These are stories about value and point of view.  Just because something might be of little value to you, does not mean it isn’t of value to someone else. Think about how what leaves your house on trash day has shifted from the garbage can to the recycle bin.  As a society, we are finally recognizing that just because we are done with something, does not me the something is done.  Just look at Macklemore and Ryan Lewis, who won four Grammys rapping about a ninety-nine cent item in a thrift shop.  It is cool to do anything the ends in “cycle.”

The advent of websites like Craigslist and Freecycle make this kind of “stuff matchmaking” possible with very little effort.  So the next time you have something you need to get rid of, think long and hard about if it might have any value at all to someone else.  Getting rid of it (and maybe scoring some cash) might be easier than you ever thought possible.

They say one man’s trash is another man’s treasure… it turns out they (whoever they are) are right.

Copyright © 2016 – Stephen S. Nazarian – All rights reserved – What if Tom Sawyer had Craigslist?

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One thought on “What if Tom Sawyer had Craigslist?

  • Hi Steve,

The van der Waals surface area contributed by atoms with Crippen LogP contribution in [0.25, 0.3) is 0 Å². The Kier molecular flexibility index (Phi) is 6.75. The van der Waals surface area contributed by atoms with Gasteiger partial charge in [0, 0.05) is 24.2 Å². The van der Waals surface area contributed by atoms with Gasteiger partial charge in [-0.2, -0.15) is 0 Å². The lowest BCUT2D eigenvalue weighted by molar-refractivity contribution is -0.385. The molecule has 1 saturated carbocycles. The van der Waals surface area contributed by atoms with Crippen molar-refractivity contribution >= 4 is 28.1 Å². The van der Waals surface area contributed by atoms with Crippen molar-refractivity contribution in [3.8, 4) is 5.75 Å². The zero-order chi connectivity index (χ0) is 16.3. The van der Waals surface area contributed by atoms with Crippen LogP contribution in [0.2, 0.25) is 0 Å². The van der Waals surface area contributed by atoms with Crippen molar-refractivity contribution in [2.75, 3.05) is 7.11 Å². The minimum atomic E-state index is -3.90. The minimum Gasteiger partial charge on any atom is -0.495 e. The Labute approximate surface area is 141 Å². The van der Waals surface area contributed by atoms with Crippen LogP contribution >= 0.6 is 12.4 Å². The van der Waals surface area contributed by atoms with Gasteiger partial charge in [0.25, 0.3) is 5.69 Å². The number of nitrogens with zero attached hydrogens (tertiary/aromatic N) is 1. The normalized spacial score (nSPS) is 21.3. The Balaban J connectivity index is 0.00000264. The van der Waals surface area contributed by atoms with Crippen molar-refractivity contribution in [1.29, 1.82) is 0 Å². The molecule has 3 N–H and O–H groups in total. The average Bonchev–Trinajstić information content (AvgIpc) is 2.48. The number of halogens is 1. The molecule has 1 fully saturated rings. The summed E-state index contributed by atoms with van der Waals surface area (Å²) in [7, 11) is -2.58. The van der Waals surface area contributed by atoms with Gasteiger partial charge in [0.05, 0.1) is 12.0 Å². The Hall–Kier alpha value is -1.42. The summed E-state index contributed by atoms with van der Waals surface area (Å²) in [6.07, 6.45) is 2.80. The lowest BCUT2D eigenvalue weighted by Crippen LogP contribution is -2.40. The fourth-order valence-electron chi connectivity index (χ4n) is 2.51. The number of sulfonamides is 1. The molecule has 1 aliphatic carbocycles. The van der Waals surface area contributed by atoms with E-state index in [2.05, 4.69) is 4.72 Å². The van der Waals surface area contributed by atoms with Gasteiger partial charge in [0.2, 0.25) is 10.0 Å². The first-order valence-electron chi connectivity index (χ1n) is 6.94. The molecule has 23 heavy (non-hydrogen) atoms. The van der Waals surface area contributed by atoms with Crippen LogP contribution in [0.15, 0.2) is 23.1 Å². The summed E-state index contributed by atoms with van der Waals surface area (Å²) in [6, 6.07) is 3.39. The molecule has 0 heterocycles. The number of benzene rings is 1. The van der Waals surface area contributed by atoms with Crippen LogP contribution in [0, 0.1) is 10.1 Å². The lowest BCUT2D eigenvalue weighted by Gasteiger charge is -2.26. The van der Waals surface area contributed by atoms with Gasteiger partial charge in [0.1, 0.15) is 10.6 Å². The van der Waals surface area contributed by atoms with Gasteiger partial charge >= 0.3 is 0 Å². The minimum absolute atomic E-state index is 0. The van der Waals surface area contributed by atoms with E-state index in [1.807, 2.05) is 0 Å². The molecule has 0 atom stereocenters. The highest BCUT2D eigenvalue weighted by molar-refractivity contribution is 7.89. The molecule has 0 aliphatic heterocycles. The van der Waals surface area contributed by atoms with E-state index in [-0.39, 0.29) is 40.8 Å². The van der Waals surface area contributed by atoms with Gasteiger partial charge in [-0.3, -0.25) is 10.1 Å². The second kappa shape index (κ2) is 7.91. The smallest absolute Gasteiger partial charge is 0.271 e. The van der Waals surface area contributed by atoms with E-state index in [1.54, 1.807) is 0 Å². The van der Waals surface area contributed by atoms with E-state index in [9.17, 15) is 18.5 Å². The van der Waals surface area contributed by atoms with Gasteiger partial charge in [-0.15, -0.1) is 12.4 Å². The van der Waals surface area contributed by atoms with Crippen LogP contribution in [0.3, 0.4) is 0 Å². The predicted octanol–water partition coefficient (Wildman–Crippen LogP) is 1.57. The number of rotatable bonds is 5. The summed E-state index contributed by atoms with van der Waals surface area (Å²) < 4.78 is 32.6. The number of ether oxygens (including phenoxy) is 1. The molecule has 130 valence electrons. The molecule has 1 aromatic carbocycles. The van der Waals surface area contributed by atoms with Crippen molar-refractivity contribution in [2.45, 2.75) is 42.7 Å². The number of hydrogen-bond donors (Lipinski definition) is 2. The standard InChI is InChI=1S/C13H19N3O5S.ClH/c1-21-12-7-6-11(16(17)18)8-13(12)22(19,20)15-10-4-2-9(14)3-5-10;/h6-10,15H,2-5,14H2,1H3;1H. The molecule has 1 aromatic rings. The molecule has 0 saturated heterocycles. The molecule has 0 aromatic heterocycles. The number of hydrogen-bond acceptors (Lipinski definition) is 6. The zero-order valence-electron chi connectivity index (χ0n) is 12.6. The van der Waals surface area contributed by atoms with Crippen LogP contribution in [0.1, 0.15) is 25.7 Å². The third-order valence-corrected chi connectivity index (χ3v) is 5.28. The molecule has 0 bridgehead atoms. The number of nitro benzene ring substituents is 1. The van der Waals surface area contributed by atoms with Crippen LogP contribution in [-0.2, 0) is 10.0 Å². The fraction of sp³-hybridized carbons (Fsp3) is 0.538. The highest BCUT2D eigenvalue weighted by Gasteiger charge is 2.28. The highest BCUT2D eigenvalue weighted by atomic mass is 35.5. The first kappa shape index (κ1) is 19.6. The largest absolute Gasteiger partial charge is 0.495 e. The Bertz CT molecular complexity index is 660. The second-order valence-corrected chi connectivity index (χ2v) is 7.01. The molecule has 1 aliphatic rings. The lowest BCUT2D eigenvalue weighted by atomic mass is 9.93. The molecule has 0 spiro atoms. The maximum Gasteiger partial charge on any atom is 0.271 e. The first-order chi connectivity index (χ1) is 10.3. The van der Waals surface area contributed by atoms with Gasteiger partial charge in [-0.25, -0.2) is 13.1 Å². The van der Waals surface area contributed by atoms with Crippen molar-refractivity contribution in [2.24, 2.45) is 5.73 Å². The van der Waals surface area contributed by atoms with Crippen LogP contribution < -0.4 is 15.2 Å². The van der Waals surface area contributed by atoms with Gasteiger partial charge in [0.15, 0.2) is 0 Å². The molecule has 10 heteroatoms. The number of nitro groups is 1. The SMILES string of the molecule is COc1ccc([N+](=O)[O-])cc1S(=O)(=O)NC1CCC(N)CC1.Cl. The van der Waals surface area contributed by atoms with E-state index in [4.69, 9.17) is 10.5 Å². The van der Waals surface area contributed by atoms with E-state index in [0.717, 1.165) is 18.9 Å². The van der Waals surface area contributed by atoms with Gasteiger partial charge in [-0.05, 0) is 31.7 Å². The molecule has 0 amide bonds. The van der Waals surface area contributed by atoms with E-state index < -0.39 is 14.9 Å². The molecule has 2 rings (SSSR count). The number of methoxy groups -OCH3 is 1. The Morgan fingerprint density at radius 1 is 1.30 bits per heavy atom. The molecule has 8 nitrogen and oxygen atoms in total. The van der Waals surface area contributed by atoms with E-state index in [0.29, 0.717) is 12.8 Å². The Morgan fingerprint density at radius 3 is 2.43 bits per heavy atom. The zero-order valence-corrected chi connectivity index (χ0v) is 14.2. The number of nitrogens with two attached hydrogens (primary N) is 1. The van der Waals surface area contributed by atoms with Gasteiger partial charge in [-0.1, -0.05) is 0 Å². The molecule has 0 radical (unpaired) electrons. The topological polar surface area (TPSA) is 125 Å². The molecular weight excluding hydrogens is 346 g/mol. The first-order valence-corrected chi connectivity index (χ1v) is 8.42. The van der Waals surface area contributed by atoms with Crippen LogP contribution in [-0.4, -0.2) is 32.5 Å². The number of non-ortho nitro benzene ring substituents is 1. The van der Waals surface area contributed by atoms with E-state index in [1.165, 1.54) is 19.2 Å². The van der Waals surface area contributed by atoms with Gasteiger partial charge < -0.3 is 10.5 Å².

Your Tom Sawyer story brought back my own memories of one such scenario, albeit with an oddly, opposite result — monetarily speaking. One day, shortly after moving back to Webster in 2006, I read an ad saying virtually anything I needed picked up, destroyed, demolished… would be taken away the same day by these local Herculean men-of-iron. I had some extra cash back then from my move up from PA, and it was worth every penny, I thought, to tear out the chain link fence in the back yard that was embedded into trees, poison ivy, weeds and vines, as well as trim the overgrown canopy that was sapping every bit of limited sunshine the Rochester area had to yield that summer. They informed me it would be a two-day job and the cost would be $1,600 with a crew of four men on the job. Lesson #1: They were not from Webster, as the ad indicated. I believe it was Buffalo. Lesson #2: Do not sign a contract ahead of time with unknown people. Lesson #3: Look for ways reinvent your trash (hence, your article)…Lesson #4: It is never too late to re-negotiate if you do it quickly…sometimes. Lesson #5: The adage, “You get what you pay for” is not always true. They went out and bought a chain saw that would cut through the metal imbedded in the trees and came back with two men and a boy of about 16 who had no idea what he was doing in art of tree trimming. Long story short, they were done in about three hours tops. The backyard was literally transformed. They had ripped out the fence, pulled into the back with a gigantic van, filled it to the brim with tree limbs, fencing and debris, but not without renegotiation by a fried homeowner as to the promise of a 2-day 4 man crew. They reluctantly agreed to $1,200 after much wrangling. Someone made out like a bandit, and I’m sure it wasn’t the workers or the homeowner! However, I got exactly what I wanted… instantly. Compared to the later cost of giant tree removal, this was a drop in the hat, but a lesson, nevertheless. In ruing the moment, my neighbor said, “Karen, chalk it up to updating your educational courses and treating it as such.” It didn’t hurt as much when I reframed the situation and realized it wasn’t all loss, and that some things are worth their weight in gold in hindsight when several years later I realize it probably would have been years before I addressed the situation, how I’ve enjoyed my lawn.